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    ABSTRACT: Background. Fat affects gastric emptying (GE). 5-Hydroxythryptophan (5-HTP) is involved in central and peripheral satiety mechanisms. Influence of 5-HTP in addition to saturated or monounsaturated fatty acids (FA) on GE and hormone release was investigated. Subjects/Methods. 24 healthy individuals (12f : 12m, 22–29 years, BMI 19–25.7 kg/m²) were tested on 4 days with either 5-HTP + short-chain saturated FA (butter), placebo + butter, 5-HTP + monounsaturated FA (olive oil), or placebo + olive oil in double-blinded randomized order. Two hours after FA/5-HTP or placebo intake, a 13C octanoid acid test was conducted. Cortisol, serotonin, cholecystokinin (CCK), and ghrelin were measured, as were mood and GE. Results. GE was delayed with butter and was normal with olive (P < 0.05) but not affected by 5-HTP. 5-HTP supplementation did not affect serotonin levels. Food intake increased plasma CCK (F = 6.136; P < 0.05) irrespective of the FA. Ghrelin levels significantly decreased with oil/5-HTP (F = 9.166; P < 0.001). The diurnal cortisol profile was unaffected by FA or 5-HTP, as were ratings of mood, hunger, and stool urgency. Conclusion. Diverse FAs have different effects on GE and secretion of orexigenic and anorexigenic hormones. Supplementation of 5-HTP had no effect on plasma serotonin and central functions. Further studies are needed to explain the complex interplay.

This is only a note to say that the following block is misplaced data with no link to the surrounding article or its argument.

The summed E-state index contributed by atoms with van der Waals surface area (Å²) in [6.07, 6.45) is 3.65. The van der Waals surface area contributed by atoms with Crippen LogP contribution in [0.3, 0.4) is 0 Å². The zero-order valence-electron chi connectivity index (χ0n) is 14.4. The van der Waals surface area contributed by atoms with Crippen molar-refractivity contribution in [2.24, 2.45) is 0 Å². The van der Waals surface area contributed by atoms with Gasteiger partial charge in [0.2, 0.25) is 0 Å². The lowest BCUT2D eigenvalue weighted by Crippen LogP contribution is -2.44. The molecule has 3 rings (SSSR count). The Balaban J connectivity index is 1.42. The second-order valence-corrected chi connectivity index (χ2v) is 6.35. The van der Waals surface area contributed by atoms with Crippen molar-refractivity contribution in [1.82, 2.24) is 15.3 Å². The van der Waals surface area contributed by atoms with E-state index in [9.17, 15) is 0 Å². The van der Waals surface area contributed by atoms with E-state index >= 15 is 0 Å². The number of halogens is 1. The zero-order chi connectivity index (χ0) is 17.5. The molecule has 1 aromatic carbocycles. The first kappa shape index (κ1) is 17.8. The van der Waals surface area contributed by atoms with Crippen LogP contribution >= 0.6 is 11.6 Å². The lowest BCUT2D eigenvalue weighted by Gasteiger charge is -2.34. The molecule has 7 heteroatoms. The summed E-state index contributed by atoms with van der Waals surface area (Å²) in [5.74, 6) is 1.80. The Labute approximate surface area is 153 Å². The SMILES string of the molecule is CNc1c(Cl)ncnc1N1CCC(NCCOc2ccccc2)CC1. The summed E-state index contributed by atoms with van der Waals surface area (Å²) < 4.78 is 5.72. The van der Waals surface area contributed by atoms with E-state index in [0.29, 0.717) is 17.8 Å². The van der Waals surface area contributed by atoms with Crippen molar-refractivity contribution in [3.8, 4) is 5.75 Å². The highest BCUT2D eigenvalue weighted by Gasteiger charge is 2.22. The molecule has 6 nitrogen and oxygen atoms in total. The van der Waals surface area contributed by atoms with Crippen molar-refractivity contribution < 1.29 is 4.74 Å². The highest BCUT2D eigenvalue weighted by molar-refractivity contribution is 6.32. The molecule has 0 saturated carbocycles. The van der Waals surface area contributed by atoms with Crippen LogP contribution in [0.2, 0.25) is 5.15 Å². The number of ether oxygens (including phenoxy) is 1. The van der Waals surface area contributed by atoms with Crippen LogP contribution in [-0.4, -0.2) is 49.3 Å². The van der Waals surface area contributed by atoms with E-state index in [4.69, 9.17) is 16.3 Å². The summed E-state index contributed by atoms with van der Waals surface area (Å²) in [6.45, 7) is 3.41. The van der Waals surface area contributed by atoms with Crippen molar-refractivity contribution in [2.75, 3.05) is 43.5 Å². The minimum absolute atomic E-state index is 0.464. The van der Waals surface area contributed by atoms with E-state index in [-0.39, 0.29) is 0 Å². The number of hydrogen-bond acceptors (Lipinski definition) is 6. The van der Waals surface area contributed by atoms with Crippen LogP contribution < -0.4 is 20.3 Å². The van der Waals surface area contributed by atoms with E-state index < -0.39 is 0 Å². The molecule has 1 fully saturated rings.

Full-text · Article · Aug 2014 · Gastroenterology Research and Practice
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    • "Moreover, 5-HT1A autoreceptor binding has been shown to be anti-correlated with PCC activation, while opposing effects were found for retrosplenial and medial prefrontal DMN regions [20]. A similar regionally-specific effect of serotonergic neurotransmission on DMN activity has been reported in a tryptophan depletion study [85]. Given the spatial co-occurrence between cortical regions of high 5-HTT densities and nodes of the DMN [23], [78] (Text S1 and Figure S8), it is interesting that 5-HT reuptake inhibition with escitalopram or combined 5-HT and norepinephrine inhibition with duloxetine have been demonstrated to decrease DMN coupling in human phMRI studies [16], [86]. "
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    ABSTRACT: The serotonin transporter (5-HTT) is abundantly expressed in humans by the serotonin transporter gene SLC6A4 and removes serotonin (5-HT) from extracellular space. A blood-brain relationship between platelet and synaptosomal 5-HT reuptake has been suggested, but it is unknown today, if platelet 5-HT uptake can predict neural activation of human brain networks that are known to be under serotonergic influence. A functional magnetic resonance study was performed in 48 healthy subjects and maximal 5-HT uptake velocity (Vmax) was assessed in blood platelets. We used a mixed-effects multilevel analysis technique (MEMA) to test for linear relationships between whole-brain, blood-oxygen-level dependent (BOLD) activity and platelet Vmax. The present study demonstrates that increases in platelet Vmax significantly predict default-mode network (DMN) suppression in healthy subjects independent of genetic variation within SLC6A4. Furthermore, functional connectivity analyses indicate that platelet Vmax is related to global DMN activation and not intrinsic DMN connectivity. This study provides evidence that platelet Vmax predicts global DMN activation changes in healthy subjects. Given previous reports on platelet-synaptosomal Vmax coupling, results further suggest an important role of neuronal 5-HT reuptake in DMN regulation.